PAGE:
Dear Mommy DaVinchy, Mommy Einstein, and MommyMythBusters,
I feel your pain.
I just spent 30 minutes in discussion the 16 year old talking about strapping jet engines to his back and creating a series of controlled explosions to have him move 20km/hr with wheels strapped to his feet. He has created the plan, done the physics and discussed the “fun factor”. Before he sourced his materials he wanted approval for his project.
After listening to his argument for Pro Jet Packs – I said no. Listing the reasons as to how it would effect me.
- Being a minor, I am responsible for his well being. I did mention once he turns 21, has a job and an engineering degree – I’m cool with it.
- I do not currently have the time to to be engaged in regular meetings with a social worker from Family Support services due to my lack of judgement of letting my son play with rocket fuel.
- I have better things to do than sit in emergency waiting for details of fractures, comas, burns and lobotomies.
- Financial implications. Alberta Health does offer support for stupid acts of awesome, however they do not offer a pharmaceuticals plan. I would need Extra coverage from Blue Cross and I am currently not in the position to gain coverage for above and beyond the reasonable amount required by the average citizen.
- I have no desire to be on Dr. Phil explaining the reasoning behind not being a parent.
You see, I have a big opinion about parenting. I shall share this public service announcement with you:
If you choose to have children and KEEP them, then you must accept ownership. Part of this ownership is to be a PARENT not a friend, pal or buddy to your child. That is not to say it is not okay to enjoy them in a friend capacity, however – get your own PEER group for extensive sharing, exuberant activities and so forth. Being the parent requires the ADULT (you) to make JUDGEMENT CALLS on the activities the minor in your care wishes to make. This includes things that are life altering (wear a helmet when you ride your bike) and remember SAFETY FIRST. It is advisable and acceptable to say NO on occasion and you do not need to give an explanation. You are the PARENT. Do not worry if your offspring is going to hate you, THEY ALWAYS DO! They hate you because you are too strict, or they hate you because you are too lenient. You can’t win – so take my advice and do the right thing. JUST SAY NO! I do however, find it helpful to explain your reasoning as to how you came to this conclusion. It is important for emerging critical thinkers to understand all the steps involved in planning.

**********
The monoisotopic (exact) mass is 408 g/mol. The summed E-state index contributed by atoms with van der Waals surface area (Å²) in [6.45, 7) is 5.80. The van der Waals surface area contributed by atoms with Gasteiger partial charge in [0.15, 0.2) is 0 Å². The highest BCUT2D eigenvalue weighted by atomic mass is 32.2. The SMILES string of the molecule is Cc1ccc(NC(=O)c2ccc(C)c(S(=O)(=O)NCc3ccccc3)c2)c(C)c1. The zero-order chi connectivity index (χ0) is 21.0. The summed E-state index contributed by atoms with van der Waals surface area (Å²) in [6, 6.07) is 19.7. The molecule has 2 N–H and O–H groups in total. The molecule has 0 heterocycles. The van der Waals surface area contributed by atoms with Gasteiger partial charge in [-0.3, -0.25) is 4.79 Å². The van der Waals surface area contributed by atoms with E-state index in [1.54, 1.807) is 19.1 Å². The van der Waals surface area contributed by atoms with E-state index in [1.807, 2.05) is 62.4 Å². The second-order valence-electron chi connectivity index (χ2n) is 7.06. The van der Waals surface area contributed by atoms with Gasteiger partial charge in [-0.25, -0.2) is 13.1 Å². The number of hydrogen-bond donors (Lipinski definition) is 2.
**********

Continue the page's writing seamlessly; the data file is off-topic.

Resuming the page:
OffSpring – it would be cool to put on a cape and jump off a 3 story building.
Mom – No it wouldn’t and here is why…
Do not be afraid of NO. Practice it in front of the mirror. Say it out loud. Get use to hearing yourself say it. Then practice it on others, not just your child. It is OKAY to say no.
If you cannot think of a good explanation as to WHY they should not do something, then one of two things is happening.
- Their request is reasonable
- You do not have the know-how to understand consequences. If this is the case, then by all means allow your offspring to attempt this outrageous request. Darwin called it survival of the fittest. Natural selection by elimination has been done by nature for years. This is how humans keep the gene pool strong and healthy.
My 16 year old ended the conversation with “Well, now I know where the line is”
Damn straight Offspring, but don’t get too comfortable, it is my prerogative to have that line be flexible and move as I as fit. After all, I AM THE PARENT!
- REVIEW: Parenting Out of Control: Anxious Parents in Uncertain Times (macleans.ca)
- What is Good Parenting? Learn about Positive Parenting (moulsinc.com)
- Will You Be the Next Owner of This Jet-Engine Powered Go-Kart? [Go Karts] (gizmodo.com)